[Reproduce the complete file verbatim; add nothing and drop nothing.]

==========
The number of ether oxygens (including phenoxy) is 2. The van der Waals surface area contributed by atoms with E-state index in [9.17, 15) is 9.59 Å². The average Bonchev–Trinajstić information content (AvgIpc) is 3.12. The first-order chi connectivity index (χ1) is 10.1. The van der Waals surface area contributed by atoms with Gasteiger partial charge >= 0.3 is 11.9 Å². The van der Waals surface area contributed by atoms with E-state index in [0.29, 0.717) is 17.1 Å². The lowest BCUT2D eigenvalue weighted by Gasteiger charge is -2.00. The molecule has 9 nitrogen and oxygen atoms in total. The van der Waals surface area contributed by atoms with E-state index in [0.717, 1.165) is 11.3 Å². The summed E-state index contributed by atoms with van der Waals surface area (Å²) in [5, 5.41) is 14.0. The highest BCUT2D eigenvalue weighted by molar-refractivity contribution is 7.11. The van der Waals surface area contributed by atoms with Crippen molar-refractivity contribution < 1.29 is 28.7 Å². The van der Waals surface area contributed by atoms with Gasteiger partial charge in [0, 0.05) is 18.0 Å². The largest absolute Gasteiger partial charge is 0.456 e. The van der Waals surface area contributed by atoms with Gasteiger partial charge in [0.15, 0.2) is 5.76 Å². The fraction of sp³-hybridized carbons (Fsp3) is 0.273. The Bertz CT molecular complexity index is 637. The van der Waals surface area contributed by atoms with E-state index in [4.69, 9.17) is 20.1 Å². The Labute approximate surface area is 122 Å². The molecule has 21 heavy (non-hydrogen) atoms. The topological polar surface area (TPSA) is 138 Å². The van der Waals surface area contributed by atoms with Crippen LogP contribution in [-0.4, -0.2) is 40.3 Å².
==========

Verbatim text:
The number of ether oxygens (including phenoxy) is 2. The van der Waals surface area contributed by atoms with E-state index in [9.17, 15) is 9.59 Å². The average Bonchev–Trinajstić information content (AvgIpc) is 3.12. The first-order chi connectivity index (χ1) is 10.1. The van der Waals surface area contributed by atoms with Gasteiger partial charge >= 0.3 is 11.9 Å². The van der Waals surface area contributed by atoms with E-state index in [0.29, 0.717) is 17.1 Å². The lowest BCUT2D eigenvalue weighted by Gasteiger charge is -2.00. The molecule has 9 nitrogen and oxygen atoms in total. The van der Waals surface area contributed by atoms with E-state index in [0.717, 1.165) is 11.3 Å². The summed E-state index contributed by atoms with van der Waals surface area (Å²) in [5, 5.41) is 14.0. The highest BCUT2D eigenvalue weighted by molar-refractivity contribution is 7.11. The van der Waals surface area contributed by atoms with Crippen molar-refractivity contribution < 1.29 is 28.7 Å². The van der Waals surface area contributed by atoms with Gasteiger partial charge in [0, 0.05) is 18.0 Å². The largest absolute Gasteiger partial charge is 0.456 e. The van der Waals surface area contributed by atoms with Gasteiger partial charge in [0.15, 0.2) is 5.76 Å². The fraction of sp³-hybridized carbons (Fsp3) is 0.273. The Bertz CT molecular complexity index is 637. The van der Waals surface area contributed by atoms with E-state index in [4.69, 9.17) is 20.1 Å². The Labute approximate surface area is 122 Å². The molecule has 21 heavy (non-hydrogen) atoms. The topological polar surface area (TPSA) is 138 Å². The van der Waals surface area contributed by atoms with Crippen LogP contribution in [-0.4, -0.2) is 40.3 Å².